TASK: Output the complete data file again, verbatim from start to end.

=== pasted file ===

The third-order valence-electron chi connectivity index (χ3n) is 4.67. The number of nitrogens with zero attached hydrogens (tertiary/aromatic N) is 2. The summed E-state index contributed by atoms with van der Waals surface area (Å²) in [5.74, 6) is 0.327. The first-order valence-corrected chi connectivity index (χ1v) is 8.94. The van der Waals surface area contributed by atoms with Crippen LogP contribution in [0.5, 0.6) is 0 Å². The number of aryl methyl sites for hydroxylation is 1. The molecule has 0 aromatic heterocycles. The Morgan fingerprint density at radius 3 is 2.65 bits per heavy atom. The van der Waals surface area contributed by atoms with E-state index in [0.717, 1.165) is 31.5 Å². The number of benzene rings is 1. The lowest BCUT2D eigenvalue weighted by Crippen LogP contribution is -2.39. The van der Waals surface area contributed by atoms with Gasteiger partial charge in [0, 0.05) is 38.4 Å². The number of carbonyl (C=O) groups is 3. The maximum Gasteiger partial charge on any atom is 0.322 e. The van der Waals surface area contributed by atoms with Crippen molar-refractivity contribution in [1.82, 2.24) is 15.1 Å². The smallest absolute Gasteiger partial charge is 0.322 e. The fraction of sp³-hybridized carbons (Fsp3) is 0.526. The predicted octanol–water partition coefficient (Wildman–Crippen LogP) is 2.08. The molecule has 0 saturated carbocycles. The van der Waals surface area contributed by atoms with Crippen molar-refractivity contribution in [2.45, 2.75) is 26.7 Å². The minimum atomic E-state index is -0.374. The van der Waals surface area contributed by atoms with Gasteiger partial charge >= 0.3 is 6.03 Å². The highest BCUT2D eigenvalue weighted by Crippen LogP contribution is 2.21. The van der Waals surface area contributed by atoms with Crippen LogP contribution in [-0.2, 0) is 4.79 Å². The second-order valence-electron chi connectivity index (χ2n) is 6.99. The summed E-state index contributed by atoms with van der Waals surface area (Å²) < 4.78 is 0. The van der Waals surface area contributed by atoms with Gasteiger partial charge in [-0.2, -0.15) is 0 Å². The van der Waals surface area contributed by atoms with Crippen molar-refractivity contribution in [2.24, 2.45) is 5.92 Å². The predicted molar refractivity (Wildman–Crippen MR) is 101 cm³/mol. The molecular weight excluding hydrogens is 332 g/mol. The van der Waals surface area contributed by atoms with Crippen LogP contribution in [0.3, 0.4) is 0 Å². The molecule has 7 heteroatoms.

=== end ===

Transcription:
The third-order valence-electron chi connectivity index (χ3n) is 4.67. The number of nitrogens with zero attached hydrogens (tertiary/aromatic N) is 2. The summed E-state index contributed by atoms with van der Waals surface area (Å²) in [5.74, 6) is 0.327. The first-order valence-corrected chi connectivity index (χ1v) is 8.94. The van der Waals surface area contributed by atoms with Crippen LogP contribution in [0.5, 0.6) is 0 Å². The number of aryl methyl sites for hydroxylation is 1. The molecule has 0 aromatic heterocycles. The Morgan fingerprint density at radius 3 is 2.65 bits per heavy atom. The van der Waals surface area contributed by atoms with E-state index in [0.717, 1.165) is 31.5 Å². The number of benzene rings is 1. The lowest BCUT2D eigenvalue weighted by Crippen LogP contribution is -2.39. The van der Waals surface area contributed by atoms with Gasteiger partial charge in [0, 0.05) is 38.4 Å². The number of carbonyl (C=O) groups is 3. The maximum Gasteiger partial charge on any atom is 0.322 e. The van der Waals surface area contributed by atoms with Crippen molar-refractivity contribution in [1.82, 2.24) is 15.1 Å². The smallest absolute Gasteiger partial charge is 0.322 e. The fraction of sp³-hybridized carbons (Fsp3) is 0.526. The predicted octanol–water partition coefficient (Wildman–Crippen LogP) is 2.08. The molecule has 0 saturated carbocycles. The van der Waals surface area contributed by atoms with Crippen molar-refractivity contribution in [2.45, 2.75) is 26.7 Å². The minimum atomic E-state index is -0.374. The van der Waals surface area contributed by atoms with Gasteiger partial charge >= 0.3 is 6.03 Å². The highest BCUT2D eigenvalue weighted by Crippen LogP contribution is 2.21. The van der Waals surface area contributed by atoms with Crippen LogP contribution in [-0.2, 0) is 4.79 Å². The second-order valence-electron chi connectivity index (χ2n) is 6.99. The summed E-state index contributed by atoms with van der Waals surface area (Å²) < 4.78 is 0. The van der Waals surface area contributed by atoms with Gasteiger partial charge in [-0.2, -0.15) is 0 Å². The van der Waals surface area contributed by atoms with Crippen molar-refractivity contribution in [2.24, 2.45) is 5.92 Å². The predicted molar refractivity (Wildman–Crippen MR) is 101 cm³/mol. The molecular weight excluding hydrogens is 332 g/mol. The van der Waals surface area contributed by atoms with Crippen LogP contribution in [0.3, 0.4) is 0 Å². The molecule has 7 heteroatoms.